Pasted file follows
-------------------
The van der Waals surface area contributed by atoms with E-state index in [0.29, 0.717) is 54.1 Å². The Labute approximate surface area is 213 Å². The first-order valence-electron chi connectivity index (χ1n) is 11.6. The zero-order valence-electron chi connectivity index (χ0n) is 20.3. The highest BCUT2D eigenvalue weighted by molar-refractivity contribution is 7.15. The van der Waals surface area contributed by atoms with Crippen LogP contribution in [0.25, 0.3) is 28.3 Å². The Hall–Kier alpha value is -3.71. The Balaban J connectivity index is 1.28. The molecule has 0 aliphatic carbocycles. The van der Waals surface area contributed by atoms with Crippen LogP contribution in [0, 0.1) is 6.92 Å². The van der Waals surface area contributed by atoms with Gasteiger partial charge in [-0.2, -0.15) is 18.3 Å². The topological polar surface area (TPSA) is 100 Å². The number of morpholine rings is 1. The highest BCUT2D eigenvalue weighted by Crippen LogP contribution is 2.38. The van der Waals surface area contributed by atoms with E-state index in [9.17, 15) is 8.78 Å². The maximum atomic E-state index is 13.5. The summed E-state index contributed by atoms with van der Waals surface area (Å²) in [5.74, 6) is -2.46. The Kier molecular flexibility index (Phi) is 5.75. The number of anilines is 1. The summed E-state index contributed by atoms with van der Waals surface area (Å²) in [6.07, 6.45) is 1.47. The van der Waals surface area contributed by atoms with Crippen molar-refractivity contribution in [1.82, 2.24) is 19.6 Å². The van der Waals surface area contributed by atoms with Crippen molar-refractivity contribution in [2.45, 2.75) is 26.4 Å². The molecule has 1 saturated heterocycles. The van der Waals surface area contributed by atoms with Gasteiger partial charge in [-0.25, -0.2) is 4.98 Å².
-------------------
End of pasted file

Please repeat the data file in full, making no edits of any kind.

The van der Waals surface area contributed by atoms with E-state index in [0.29, 0.717) is 54.1 Å². The Labute approximate surface area is 213 Å². The first-order valence-electron chi connectivity index (χ1n) is 11.6. The zero-order valence-electron chi connectivity index (χ0n) is 20.3. The highest BCUT2D eigenvalue weighted by molar-refractivity contribution is 7.15. The van der Waals surface area contributed by atoms with Crippen LogP contribution in [0.25, 0.3) is 28.3 Å². The Hall–Kier alpha value is -3.71. The Balaban J connectivity index is 1.28. The molecule has 0 aliphatic carbocycles. The van der Waals surface area contributed by atoms with Crippen LogP contribution in [0, 0.1) is 6.92 Å². The van der Waals surface area contributed by atoms with Gasteiger partial charge in [-0.2, -0.15) is 18.3 Å². The topological polar surface area (TPSA) is 100 Å². The number of morpholine rings is 1. The highest BCUT2D eigenvalue weighted by Crippen LogP contribution is 2.38. The van der Waals surface area contributed by atoms with E-state index in [9.17, 15) is 8.78 Å². The maximum atomic E-state index is 13.5. The summed E-state index contributed by atoms with van der Waals surface area (Å²) in [5.74, 6) is -2.46. The Kier molecular flexibility index (Phi) is 5.75. The number of anilines is 1. The summed E-state index contributed by atoms with van der Waals surface area (Å²) in [6.07, 6.45) is 1.47. The van der Waals surface area contributed by atoms with Crippen molar-refractivity contribution in [1.82, 2.24) is 19.6 Å². The van der Waals surface area contributed by atoms with Crippen molar-refractivity contribution in [2.45, 2.75) is 26.4 Å². The molecule has 1 saturated heterocycles. The van der Waals surface area contributed by atoms with Gasteiger partial charge in [-0.25, -0.2) is 4.98 Å².